The European 'Thai Siamese' was created by mating a Siamese to a shorthaired cat. The resulting progeny mated back to Siamese, the offspring of that cat with Siamese coat pattern mated back to Siamese again.  By the third generation (F3) these ‘Thai Siamese’ were then mated to each other.  The result was a cat with a fluffier coat and very poor eye colour; this is not a Siamese irrespective of its coat pattern, many look like the colourpoint shorthair.  European breeders have been importing cats from the UK as our cats originate from old Siamese breeding lines. 

The standard for 'Thai Siamese' specifies paler blue eyes than the original deep blue, and a somewhat fluffy coat.  Outcrossing is unnecessary, it just takes patience in breeding to get the look you want, and many breeders in the UK have already achieved it or have never lost it in the first place.

ALL UK-bred Siamese are pure Siamese and can be traced back to the earliest imports in the late 1800s.  None have been outcrossed, or they would not be registered as Siamese by the Governing Council.  OLD-STYLE SIAMESE ARE STILL REGISTERED AS PURE-BRED SIAMESE IN THE UK, AND THERE IS NO QUESTION OF REGISTERING THEM AS A DIFFERENT BREED. 

NOTE:  For those breeders importing Siamese/Siamese type cats the GCCF has the following rule.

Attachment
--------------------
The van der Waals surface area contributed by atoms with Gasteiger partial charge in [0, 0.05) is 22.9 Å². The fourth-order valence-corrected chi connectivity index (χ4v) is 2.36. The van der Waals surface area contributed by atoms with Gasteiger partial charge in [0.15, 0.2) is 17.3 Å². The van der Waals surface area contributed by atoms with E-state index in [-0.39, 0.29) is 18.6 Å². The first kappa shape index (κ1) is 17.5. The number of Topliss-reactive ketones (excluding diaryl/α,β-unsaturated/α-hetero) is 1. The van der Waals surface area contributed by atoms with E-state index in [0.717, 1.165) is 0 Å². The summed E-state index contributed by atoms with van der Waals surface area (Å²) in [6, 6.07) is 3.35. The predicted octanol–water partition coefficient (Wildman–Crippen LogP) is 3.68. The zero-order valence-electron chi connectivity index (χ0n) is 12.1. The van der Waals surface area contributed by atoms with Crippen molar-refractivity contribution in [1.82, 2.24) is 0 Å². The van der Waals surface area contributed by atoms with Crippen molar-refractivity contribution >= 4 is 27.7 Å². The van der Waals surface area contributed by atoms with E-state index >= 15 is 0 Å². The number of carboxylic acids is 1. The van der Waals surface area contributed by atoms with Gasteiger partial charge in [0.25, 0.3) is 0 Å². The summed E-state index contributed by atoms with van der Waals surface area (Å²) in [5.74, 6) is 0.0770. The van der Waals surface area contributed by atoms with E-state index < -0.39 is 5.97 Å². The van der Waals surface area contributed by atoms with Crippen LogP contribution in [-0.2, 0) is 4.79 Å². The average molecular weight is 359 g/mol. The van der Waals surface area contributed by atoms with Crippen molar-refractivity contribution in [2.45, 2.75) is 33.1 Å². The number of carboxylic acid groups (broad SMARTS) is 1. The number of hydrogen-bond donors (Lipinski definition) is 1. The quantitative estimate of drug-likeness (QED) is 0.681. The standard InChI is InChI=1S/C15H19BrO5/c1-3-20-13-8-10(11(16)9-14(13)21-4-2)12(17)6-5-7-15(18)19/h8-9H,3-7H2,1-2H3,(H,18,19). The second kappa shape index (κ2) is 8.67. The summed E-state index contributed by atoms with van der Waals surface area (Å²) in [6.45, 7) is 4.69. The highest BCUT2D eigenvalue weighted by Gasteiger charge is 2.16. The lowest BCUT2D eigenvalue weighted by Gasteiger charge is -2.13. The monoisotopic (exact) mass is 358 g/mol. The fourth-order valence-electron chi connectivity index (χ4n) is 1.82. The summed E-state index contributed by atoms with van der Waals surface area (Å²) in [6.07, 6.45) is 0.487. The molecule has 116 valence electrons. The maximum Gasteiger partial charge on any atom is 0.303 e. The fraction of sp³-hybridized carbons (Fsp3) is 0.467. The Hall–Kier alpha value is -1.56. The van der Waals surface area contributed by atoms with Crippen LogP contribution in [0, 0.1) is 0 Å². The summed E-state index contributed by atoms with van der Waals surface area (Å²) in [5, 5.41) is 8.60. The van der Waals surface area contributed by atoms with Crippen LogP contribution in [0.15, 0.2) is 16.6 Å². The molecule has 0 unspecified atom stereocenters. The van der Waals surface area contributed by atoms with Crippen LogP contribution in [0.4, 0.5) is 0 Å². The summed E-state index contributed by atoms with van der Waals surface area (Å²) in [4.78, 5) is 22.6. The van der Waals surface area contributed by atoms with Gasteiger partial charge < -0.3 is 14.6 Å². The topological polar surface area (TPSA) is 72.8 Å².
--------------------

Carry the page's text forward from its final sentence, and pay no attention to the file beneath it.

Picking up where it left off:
If the cat is from another registry it must show five full generations of pure Siamese to qualify for the Full GCCF Register.  (That is a five generation pedigree.)

Anything else in the pedigree, such as a 'Thai Siamese', then the cat goes on to the Reference Register.  After three generations mating to pure Siamese the progeny go onto the Supplementary Register. 

Three further generations of mating to pure Siamese qualifies the progeny for the Full Register.   The register that the cat is placed on is indicated on the registration certificate.

Mixed Siamese/Orientals in five generations qualifies a Siamese cat to be on the Supplementary Register.  Siamese which are the result of outcrossing to orientals, although on the Supplementary register, must be mated out to pure Siamese for six generations before they can be placed on the Full Register. (This outcrossing may be responsible for the 'new coat colours' of cinnamon, caramel, fawn and apricot.) 

All cats on the Supplementary Register are treated the same as the Full register for purposes of showing in GCCF shows.

 See GCCF Registration >>

Although much of the information relates to American breed standards, a website containing many historic photographs as well as other information which may be of  interest can be found at: 

www.blackandtansiamese.com/historicsiamese/index.htm

 

.

Find out more about the early Siamese in many club facsimile publications.

The history of the Siamese Standard of Points is laid out with illustrations in another club publication.